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Juicy juicy juice

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Please excuse the cheesy Royal Trux subject heading...

This New Year, I decided to provide a little cushioning for my immensely unhealthy lifestyle by filling myself with juice everyday. After a few disasters (the carrot juice and vodka incident was particularly regrettable) I have developed a good relationship with my new juicer, and I'd like to share my favourite blend and see if anyone else has suggestions for others...

for 1 pint: 2 Cox's apples, 2 large carrots, 1 whole small fennel thing (what are they called? bulb? stem?), 1/2 a small red or yellow pepper, a piece of stem ginger somewhat smaller than a walnut, a squeeze of lemon juice. Add ice, consume, follow with a large mug of tea and round of very buttery toast and marmite, and attack the day.

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  1. This sounds delicious. I would love to try the recipe but unfortunately I do not own a juicer. I have been thinking about buying one for awhile. Any suggestions?

    7 Replies
    1. re: swingline

      My suggestion: ACME Supreme Juicerator

      I have had mine for at least 15 years and I have never had any problems with it. (I don't think you can count the time I dropped the "nut" [that holds the blade down] into the the garbage disposal -- I mention that because it was very easy to replace the same day by making a call to my local health food store.)

      I don't have much experience with other brands of juicers, but I have heard people complain about some being difficult to clean. The ACME uses tissue-paper-like filters that expedite clean-up.

      It seems like a very powerful machine; I am curious to hear the opinions of others.

      Loved Joe Muggs' post -- wonder what brand he's using? Think I'll try the recipe 'cept for the Marmite :-P

      1. re: Brook

        Marmite = you wither love it or hate it (the only advertising slogan I will ever regurgitate without detourning)

        Can't remember what brand my juicer is - it cost £20 in Argos and the spinning grater-cage thingy in the middle is a bugger to clean, but it makes nice juice.

        My landlord the zen kung fu traindriver likes to put the pulp left from my juicings on his breakfast oats... I tried it and quite liked it, but I'm sticking to my marmitey toast.

        1. re: Joe Muggs

          I have a book by Gary Null that has recipies using the pulp from the juicer. None of them sound very good. Almond butter cookies with parsnip pulp.

        2. re: Brook
          w
          Wendy Leonard

          I also have an ACME Supreme Juicerator. I love it and use it often, though more for juicing 30-40 limes at a time than anything else. I just rinse the parts and throw them in the dishwasher; it isn't any harder to clean than anything else. I've never bothered with the filters. It's a very hardy machine. I bought it at Zabars before the days of the Internet; as far as I know they still carry it.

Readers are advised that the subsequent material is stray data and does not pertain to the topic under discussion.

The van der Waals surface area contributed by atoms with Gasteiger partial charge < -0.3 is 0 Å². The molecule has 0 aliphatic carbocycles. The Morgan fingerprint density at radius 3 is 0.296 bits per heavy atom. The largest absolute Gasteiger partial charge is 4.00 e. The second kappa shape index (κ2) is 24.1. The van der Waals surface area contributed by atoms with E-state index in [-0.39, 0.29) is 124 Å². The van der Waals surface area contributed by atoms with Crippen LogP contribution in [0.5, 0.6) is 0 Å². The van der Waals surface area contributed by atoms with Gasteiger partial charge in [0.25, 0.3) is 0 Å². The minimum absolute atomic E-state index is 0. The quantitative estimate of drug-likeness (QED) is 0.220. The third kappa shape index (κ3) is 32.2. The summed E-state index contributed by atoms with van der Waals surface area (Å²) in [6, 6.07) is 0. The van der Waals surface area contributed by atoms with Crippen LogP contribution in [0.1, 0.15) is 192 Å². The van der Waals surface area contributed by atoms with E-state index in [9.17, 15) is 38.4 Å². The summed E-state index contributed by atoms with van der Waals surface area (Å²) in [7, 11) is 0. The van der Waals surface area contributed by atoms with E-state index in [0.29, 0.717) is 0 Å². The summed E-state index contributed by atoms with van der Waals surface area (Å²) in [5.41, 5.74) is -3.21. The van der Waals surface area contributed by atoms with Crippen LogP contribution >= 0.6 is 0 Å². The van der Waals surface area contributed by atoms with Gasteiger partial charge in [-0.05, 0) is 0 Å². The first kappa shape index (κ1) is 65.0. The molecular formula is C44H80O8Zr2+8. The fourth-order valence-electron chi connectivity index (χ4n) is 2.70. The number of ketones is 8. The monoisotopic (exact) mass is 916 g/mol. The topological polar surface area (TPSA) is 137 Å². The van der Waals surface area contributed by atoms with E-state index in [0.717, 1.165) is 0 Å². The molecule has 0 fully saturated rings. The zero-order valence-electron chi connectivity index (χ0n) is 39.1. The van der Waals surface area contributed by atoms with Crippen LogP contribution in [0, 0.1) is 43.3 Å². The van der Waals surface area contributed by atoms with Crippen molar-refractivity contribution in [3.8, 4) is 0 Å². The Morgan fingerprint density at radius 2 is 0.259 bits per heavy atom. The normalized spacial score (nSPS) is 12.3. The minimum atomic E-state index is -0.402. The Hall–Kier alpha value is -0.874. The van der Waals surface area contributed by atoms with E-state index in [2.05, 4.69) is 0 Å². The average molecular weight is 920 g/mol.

Buttered toast and Marmite--my family's favorite!

        3. re: swingline

          If you drink juice regularly, and are willing to spend time scrubbing and cutting produce and cleaning the juicer, then the juicer is a good investment. Otherwise, buy juice at a juice bar.

          I have an Omega 1000. It's powerful. It extracts all the juice, leaving a barely moist pulp. It has rubber feet to dampen noise and vibration. Clean-up is easy but takes time. The key to clean-up is to do it soon. Never let the pulp sit in the machine - it will adhere.
          You can get filters, but I haven't tried them.
          It's best for hard and leafy produce. They say you can do citrus but the pulp builds up fast and citrus pulp is hard to clean out. They sell a separate citrus attachment, but for my purposes I squeeze oranges and lemons by hand.

          It was expensive. Around $200. But I used to pay $3-5 for a cup of juice at a bar. In 2 years I've more than justified the expense.

          I always buy organically-grown carrots and celery and scrub them well. Non-organic apples and ginger are always peeled before juicing. Always remove apple seeds before juicing - they contain trace arsenic.

          Link: http://www.championjuicer.com/juicer1...

          1. re: swingline

            juice lady---stainless steel, powerful motor..better than juiceman and way better than juiceman jr...cleaner thann the commercial type machines

            1. re: swingline

              If you decide to add a juicer to your life, do be prepared to bring home tons of produce and throw away 2/3s of a ton. Makes wonderful compost. Organic produce is a strong proviso---and one heartfelt word of caution. Do, DO be very careful about what you scrunch through that gaping maw. Read a little about juicing (ex., take seeds out of your apples, lest you ingest a frightening poison). And do not blithely put all those geriatric oranges through there, with expectations of all the wonderfully healthful Vitamin C that you will be getting with the skin, pith, et al, while dispatching the withering bowlful. I was nearly done in twice by well-meaning soulmates. The first time I was afraid I was going to die...the second time I was afraid that I was not.

            2. Well, I don't own a juicer, but my favorite blend at a juice bar is half orange and half carrot. MMMMMM!